Medicare and the Affordable Care Act: What’s Next?
There are many important changes under the Patient Protection and Affordable Care Act of 2010 (ACA) that improve access and services for people with Medicare. There are also many myths about how the ACA will affect Medicare benefits.
Medicare beneficiaries have already seen many improved benefits under the ACA. Already in place are a long list of preventive screenings and tests that are completely free of charge to the patient. Medicare Advantage plans may no longer refuse to enroll individuals because of their medical history (except for those suffering from end-stage renal disease). Prescription drug plans are subject to increased oversight regarding their marketing and payment practices.
Still to come are many additional improvements to benefits. Each year the coverage gap or “donut hole” in prescription drug plans is shrinking. This temporary loss of coverage for those who use many medications or expensive drugs will be gone completely by 2020.
While annual payment increases to hospitals, long-term care facilities and home health agencies will slow to encourage efficiency and keep Medicare solvent longer, payments will not decrease to Medicare providers. Payments for primary care services will actually get larger.
The law establishes an independent advisory board to slow Medicare spending over time. This board, however, cannot change Medicare eligibility rules or reduce Medicare benefits. Those changes can only be made by the Congress.
The ACA includes funding that will benefit rural areas such as ours. Incentives to hospitals and other providers to increase access to services, funding for community health centers, and test programs to make it easier to get specialty care are among the provisions of the law.
It is important to note that the Federal government, including the Centers for Medicare and Medicaid, have only partial control over Medicare Supplement, also known as Medigap, insurance policies. They can and do require that the basic benefits of policies in the 10 available plans are consistent from company to company and from state to state. However, each state has its own rules about premium amounts and increases. In Virginia, the Bureau of Insurance must approve requested rate hikes, based on a variety of data submitted by each company licensed to do business in our state.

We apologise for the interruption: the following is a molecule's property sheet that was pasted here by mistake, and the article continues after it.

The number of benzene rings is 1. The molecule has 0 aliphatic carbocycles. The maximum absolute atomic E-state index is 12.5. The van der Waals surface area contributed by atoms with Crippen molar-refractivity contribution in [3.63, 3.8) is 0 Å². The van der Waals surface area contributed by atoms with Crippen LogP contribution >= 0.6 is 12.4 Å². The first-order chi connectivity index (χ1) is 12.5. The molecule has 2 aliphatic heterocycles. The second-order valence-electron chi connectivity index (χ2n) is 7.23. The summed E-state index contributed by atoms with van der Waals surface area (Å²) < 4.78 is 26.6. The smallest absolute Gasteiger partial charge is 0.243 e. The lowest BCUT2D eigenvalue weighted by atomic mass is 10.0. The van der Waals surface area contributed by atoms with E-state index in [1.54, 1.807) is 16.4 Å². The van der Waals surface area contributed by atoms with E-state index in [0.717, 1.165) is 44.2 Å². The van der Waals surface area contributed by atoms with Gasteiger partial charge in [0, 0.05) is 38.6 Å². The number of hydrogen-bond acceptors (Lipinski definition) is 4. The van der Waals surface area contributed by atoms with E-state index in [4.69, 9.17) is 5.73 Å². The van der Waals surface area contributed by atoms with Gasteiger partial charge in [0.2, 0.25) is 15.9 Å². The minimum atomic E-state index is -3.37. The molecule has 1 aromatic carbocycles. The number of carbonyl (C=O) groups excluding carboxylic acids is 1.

In all, the ACA has provided better access to more affordable care to Medicare beneficiaries earlier than to the rest of the population. While younger individuals and families will see more significant changes in the next several months and years, the changes for those on Medicare have been more gradual, have come sooner, and have generally meant less expensive, more accessible medical care.
Maury River Senior Center has state-certified Medicare Insurance Counselors who are available to answer questions about Medicare, provide information to help individuals make informed insurance choices, and help investigate problems with Medicare, drug plan, and Medigap coverage and billing issues. To make an appointment with a counselor, call MRSC at 261-7474.
More online at www.MauryRiverSeniorCenter.org.